Battle of Cepeda (1859)
The Battle of Cepeda of 1859 took place on October 23 at Cañada de Cepeda, Santa Fe, Argentina. The Republic of the Argentine Confederation army, led by Federal Justo José de Urquiza defeated the State of Buenos Aires forces, led by Unitarian Bartolomé Mitre.
The battle in context
On the aftermath of the Battle of Caseros, following the San Nicolás Agreement that convened the Constitutional Congress of 1853, the Province of Buenos Aires seceded from the Argentine Confederation and established an independent State, the State of Buenos Aires. However, the Confederation still depended on the port of Buenos Aires for its foreign trade. Moreover, Urquiza's policy of seduction towards the rebel Province had failed, and the secessionist State elected as its Governor the radical autonomist and Unitarian Valentín Alsina in 1857.
On April 1, 1859, following the assassination of former San Juan Province Governor Nazareno Benavídez by a presumed Buenos Aires agent, the Confederation Congress passed a law by which the President Justo José de Urquiza was obliged to "peacefully reincorporate the dissident province of Buenos Aires", but -if this was not possible-, he was allowed to make use of the national army to accomplish that purpose.
The Government of Buenos Aires interpreted that law as a formal declaration of war. In May, the Legislature of the State allowed the Governor to repel any military aggression with the Province's militia. Colonel Bartolomé Mitre, in charge of Buenos Aires troops, was ordered to attack Santa Fe Province while the Navy was sent to blockade Paraná, the capital city of the Confederation.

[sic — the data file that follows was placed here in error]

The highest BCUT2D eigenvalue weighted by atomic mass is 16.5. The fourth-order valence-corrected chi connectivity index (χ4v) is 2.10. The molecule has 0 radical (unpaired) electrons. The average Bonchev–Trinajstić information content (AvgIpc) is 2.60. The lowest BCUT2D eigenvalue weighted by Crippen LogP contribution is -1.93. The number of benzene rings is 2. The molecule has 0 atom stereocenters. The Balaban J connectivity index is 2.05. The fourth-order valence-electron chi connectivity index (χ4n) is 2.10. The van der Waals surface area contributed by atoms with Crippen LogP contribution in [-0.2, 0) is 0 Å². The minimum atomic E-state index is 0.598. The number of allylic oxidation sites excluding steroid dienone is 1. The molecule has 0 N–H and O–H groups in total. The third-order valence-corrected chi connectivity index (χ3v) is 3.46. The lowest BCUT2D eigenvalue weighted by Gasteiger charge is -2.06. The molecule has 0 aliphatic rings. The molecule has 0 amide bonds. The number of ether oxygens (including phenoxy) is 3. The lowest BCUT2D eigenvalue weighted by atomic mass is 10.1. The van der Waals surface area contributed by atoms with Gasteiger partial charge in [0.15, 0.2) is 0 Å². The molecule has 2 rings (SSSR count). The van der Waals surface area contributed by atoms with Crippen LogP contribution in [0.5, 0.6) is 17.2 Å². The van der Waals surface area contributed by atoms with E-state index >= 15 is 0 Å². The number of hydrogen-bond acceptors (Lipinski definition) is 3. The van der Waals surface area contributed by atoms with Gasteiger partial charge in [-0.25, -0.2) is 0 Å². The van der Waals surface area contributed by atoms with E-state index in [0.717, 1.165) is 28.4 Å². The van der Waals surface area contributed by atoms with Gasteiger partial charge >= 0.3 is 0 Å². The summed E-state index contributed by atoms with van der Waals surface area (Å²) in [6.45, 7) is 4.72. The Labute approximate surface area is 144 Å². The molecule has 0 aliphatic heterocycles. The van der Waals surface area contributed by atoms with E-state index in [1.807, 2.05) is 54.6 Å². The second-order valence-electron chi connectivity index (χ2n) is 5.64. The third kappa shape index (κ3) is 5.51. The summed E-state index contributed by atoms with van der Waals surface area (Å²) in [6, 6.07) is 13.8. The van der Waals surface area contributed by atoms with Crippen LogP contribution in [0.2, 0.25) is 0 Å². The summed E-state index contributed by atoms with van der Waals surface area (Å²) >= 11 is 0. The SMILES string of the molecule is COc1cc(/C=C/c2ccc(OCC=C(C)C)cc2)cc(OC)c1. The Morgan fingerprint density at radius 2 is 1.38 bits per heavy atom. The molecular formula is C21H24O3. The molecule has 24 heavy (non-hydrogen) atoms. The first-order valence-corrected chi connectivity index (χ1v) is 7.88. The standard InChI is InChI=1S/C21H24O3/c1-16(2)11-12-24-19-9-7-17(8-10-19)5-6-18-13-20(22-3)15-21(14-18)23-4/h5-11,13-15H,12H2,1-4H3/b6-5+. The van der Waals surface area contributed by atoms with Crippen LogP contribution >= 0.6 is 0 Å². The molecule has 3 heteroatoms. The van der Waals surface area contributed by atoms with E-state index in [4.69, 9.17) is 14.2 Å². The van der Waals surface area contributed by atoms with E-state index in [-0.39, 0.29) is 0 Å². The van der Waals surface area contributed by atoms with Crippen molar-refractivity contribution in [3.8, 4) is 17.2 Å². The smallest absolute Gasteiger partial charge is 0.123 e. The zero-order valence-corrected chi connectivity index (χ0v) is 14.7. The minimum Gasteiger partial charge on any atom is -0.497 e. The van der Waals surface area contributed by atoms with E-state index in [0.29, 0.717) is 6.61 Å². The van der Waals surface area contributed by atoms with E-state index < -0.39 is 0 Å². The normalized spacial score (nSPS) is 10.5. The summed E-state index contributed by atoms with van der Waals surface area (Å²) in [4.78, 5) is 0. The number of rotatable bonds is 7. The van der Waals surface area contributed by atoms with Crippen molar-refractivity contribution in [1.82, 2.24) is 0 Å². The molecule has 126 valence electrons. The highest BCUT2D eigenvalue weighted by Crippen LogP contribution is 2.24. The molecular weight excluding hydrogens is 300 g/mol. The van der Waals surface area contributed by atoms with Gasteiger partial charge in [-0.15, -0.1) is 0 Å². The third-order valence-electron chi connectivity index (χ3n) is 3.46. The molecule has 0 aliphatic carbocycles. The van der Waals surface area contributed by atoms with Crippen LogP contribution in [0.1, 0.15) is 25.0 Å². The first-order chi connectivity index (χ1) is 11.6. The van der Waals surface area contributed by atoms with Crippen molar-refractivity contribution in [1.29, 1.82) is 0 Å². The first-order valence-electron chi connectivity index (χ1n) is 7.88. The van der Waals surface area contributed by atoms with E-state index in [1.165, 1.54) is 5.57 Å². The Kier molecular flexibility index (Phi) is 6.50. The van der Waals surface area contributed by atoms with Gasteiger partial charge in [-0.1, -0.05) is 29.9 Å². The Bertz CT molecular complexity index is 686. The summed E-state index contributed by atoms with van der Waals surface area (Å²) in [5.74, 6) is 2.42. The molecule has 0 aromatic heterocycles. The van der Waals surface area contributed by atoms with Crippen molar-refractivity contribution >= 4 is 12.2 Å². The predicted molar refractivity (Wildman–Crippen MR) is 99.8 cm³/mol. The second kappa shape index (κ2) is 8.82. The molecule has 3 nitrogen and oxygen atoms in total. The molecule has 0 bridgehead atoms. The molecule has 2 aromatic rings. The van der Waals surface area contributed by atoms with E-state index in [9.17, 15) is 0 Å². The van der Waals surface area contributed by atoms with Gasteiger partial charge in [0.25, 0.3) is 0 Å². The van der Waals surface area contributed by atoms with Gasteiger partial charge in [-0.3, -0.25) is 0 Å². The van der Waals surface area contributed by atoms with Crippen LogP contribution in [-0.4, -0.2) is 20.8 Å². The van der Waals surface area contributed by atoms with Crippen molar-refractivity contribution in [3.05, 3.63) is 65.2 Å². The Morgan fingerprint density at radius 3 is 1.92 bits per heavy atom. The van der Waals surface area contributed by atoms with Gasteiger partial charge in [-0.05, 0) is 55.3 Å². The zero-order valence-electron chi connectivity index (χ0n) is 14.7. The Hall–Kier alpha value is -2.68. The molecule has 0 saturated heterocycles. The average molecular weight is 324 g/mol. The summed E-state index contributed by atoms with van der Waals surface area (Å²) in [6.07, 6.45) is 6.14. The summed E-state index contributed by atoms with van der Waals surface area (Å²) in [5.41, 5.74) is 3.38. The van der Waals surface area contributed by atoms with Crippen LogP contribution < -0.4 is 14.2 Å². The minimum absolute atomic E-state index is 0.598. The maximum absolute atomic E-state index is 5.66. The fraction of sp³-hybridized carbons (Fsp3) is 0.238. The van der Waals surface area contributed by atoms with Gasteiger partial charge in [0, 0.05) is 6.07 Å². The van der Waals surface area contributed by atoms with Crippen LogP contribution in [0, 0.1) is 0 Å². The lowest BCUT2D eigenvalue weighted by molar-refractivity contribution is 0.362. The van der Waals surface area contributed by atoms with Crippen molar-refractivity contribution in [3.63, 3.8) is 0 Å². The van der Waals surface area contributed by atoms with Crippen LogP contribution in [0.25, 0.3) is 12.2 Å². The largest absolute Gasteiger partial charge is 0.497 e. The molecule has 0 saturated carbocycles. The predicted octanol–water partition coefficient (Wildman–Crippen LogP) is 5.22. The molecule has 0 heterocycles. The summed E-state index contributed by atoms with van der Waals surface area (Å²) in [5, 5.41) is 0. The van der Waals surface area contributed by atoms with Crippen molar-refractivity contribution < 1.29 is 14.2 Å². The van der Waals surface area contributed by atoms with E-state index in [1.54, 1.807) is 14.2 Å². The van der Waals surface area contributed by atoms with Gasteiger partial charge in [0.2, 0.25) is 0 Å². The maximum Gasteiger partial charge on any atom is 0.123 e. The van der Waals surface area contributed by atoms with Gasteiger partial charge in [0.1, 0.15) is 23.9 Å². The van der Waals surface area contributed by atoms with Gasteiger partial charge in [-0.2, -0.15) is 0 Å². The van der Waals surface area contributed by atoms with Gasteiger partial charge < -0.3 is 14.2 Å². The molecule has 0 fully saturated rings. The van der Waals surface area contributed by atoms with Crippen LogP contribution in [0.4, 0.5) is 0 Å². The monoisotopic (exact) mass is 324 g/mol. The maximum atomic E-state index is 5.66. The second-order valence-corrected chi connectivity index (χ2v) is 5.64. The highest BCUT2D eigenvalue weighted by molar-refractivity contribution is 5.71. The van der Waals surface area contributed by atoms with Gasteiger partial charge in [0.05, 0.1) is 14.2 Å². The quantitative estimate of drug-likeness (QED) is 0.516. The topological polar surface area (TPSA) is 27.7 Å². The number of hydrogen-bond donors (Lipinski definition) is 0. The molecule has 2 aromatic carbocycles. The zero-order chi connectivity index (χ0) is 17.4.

Given the imminence of conflict, Brazil, Paraguay, the United States and the United Kingdom tried to prevent it by diplomatic means. The neighbouring country of Paraguay sent a young Francisco Solano López as a plenipotentiary minister to intercede in the emergency. But every attempt at the pacific resolution of the conflict failed since Buenos Aires demanded Urquiza's resignation as President, and the Confederation wouldn't comply to that.
The army of the Confederation met Buenos Aires forces at Cañada de Cepeda, north of Pergamino. After some tactical movements, both forces clashed on the afternoon of October 23. By dusk, Mitre knew his forces were defeated, so the bonaerense army retired towards San Nicolás de los Arroyos, from where they embarked back to Buenos Aires.
Urquiza did not enter Buenos Aires City and camped instead at the neighbouring town of San José de Flores to carry on with the negotiations. Governor Valentín Alsina was forced by his own allies to left office given his instransigent position towards the reintegration of Buenos Aires to the Confederation.
On November 11, on the mediation of Francisco Solano López of Paraguay, Buenos Aires and the Argentine Confederation signed the national union San José de Flores Pact, by which Buenos Aires was de iure reincorporated into Argentina, allowing the Province certain privileges that would eventually led to the Battle of Pavón and the growing predominance of Buenos Aires Province.
|This article does not cite any references or sources. (August 2007)|
- Argentine Confederation
- San Nicolás Agreement
- Argentine Constitution of 1853
- Pact of San José de Flores
- Battle of Pavón